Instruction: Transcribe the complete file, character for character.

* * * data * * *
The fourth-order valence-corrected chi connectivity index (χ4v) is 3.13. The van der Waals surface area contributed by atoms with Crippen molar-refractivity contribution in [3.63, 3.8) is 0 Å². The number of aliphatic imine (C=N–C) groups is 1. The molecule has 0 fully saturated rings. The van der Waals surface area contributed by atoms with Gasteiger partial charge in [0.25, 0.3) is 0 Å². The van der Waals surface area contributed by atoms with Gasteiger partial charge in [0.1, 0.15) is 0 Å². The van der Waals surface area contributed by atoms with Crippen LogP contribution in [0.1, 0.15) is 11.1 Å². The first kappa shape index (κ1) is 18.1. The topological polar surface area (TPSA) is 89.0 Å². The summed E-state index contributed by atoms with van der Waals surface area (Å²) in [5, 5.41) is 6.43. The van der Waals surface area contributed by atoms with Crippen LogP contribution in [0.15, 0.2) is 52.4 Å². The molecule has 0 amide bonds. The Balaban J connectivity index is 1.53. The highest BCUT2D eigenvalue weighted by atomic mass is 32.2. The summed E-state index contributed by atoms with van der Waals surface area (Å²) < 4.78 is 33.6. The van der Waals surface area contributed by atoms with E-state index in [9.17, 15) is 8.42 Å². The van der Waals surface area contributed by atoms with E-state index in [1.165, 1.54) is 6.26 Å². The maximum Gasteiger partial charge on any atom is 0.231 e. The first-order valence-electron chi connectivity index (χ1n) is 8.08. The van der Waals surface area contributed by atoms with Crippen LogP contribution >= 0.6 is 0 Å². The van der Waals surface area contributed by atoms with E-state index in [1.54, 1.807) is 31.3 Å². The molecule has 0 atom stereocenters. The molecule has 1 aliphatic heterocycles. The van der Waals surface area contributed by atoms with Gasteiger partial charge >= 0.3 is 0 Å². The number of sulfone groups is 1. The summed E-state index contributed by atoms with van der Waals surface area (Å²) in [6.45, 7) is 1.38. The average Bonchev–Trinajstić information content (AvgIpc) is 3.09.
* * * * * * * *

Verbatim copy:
The fourth-order valence-corrected chi connectivity index (χ4v) is 3.13. The van der Waals surface area contributed by atoms with Crippen molar-refractivity contribution in [3.63, 3.8) is 0 Å². The number of aliphatic imine (C=N–C) groups is 1. The molecule has 0 fully saturated rings. The van der Waals surface area contributed by atoms with Gasteiger partial charge in [0.25, 0.3) is 0 Å². The van der Waals surface area contributed by atoms with Gasteiger partial charge in [0.1, 0.15) is 0 Å². The van der Waals surface area contributed by atoms with Crippen LogP contribution in [0.1, 0.15) is 11.1 Å². The first kappa shape index (κ1) is 18.1. The topological polar surface area (TPSA) is 89.0 Å². The summed E-state index contributed by atoms with van der Waals surface area (Å²) in [5, 5.41) is 6.43. The van der Waals surface area contributed by atoms with Crippen LogP contribution in [0.15, 0.2) is 52.4 Å². The molecule has 0 amide bonds. The Balaban J connectivity index is 1.53. The highest BCUT2D eigenvalue weighted by atomic mass is 32.2. The summed E-state index contributed by atoms with van der Waals surface area (Å²) < 4.78 is 33.6. The van der Waals surface area contributed by atoms with E-state index in [9.17, 15) is 8.42 Å². The van der Waals surface area contributed by atoms with E-state index in [1.165, 1.54) is 6.26 Å². The maximum Gasteiger partial charge on any atom is 0.231 e. The first-order valence-electron chi connectivity index (χ1n) is 8.08. The van der Waals surface area contributed by atoms with Crippen LogP contribution >= 0.6 is 0 Å². The van der Waals surface area contributed by atoms with E-state index in [1.54, 1.807) is 31.3 Å². The molecule has 0 atom stereocenters. The molecule has 1 aliphatic heterocycles. The van der Waals surface area contributed by atoms with Gasteiger partial charge >= 0.3 is 0 Å². The number of sulfone groups is 1. The summed E-state index contributed by atoms with van der Waals surface area (Å²) in [6.45, 7) is 1.38. The average Bonchev–Trinajstić information content (AvgIpc) is 3.09.